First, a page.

For a trio of design graduates, a captive market of tens of millions of consumers starved of imports made it worth the risk. Their fashion brand, Koi, has sold thousands of crop tops and striped jeans since July.
“Made in Iran” has emerged as a rare glimmer of hope in the financial destruction from being ostracized from the oil market and global trade while Covid-19 rages. In a country where so many people’s lives have been defined by cycles of Western restrictions, brands like Koi, Zi Shampoo and Bonmano Coffee are among the homespun names that are filling the vacuum for consumer goods.
“We just knew it would work because we ourselves and so many people around us were so desperate for basic, simple things,” said Armita Ghasabi, 30, one of Koi’s founders.
Koi uses fabric spun at a textile mill in Iran’s northwestern city of Khoy, eliminating the need for imported materials. A dearth of competition from global brands and low labor costs keep prices affordable and their margins healthy, according to Ghasabi. For every $18 pair of jeans, they make the local currency equivalent of $11 of profit to spend on new product lines.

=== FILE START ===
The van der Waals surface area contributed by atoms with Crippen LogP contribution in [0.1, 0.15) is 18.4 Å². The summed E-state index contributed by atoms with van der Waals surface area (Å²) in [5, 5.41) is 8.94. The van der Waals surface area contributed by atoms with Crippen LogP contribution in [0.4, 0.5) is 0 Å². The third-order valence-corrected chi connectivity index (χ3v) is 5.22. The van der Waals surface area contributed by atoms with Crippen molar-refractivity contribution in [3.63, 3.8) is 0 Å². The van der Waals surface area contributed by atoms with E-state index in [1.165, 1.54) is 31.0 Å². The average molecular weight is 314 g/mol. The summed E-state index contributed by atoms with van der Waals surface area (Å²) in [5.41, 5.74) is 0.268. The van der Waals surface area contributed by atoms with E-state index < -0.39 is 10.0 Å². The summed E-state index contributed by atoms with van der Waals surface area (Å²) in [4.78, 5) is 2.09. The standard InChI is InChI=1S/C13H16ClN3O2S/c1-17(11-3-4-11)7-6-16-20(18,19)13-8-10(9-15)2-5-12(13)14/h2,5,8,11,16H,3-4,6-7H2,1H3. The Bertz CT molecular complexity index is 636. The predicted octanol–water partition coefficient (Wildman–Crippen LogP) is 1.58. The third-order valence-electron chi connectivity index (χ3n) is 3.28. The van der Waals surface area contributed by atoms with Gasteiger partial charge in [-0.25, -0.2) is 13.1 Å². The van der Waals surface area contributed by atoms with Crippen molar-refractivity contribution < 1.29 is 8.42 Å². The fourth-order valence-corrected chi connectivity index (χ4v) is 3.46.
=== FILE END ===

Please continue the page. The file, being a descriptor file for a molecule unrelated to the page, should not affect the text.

Iran for years has prided itself on resilience, something that Supreme Leader Ayatollah Seyyed Ali Khamenei has tried to expand on and enshrine in policy with his “resistance economy” doctrine. The 2015 accord on reducing its nuclear enrichment promised to bring the nation back into the international fold before President Donald Trump abandoned the deal and started his assault on Iran’s economy.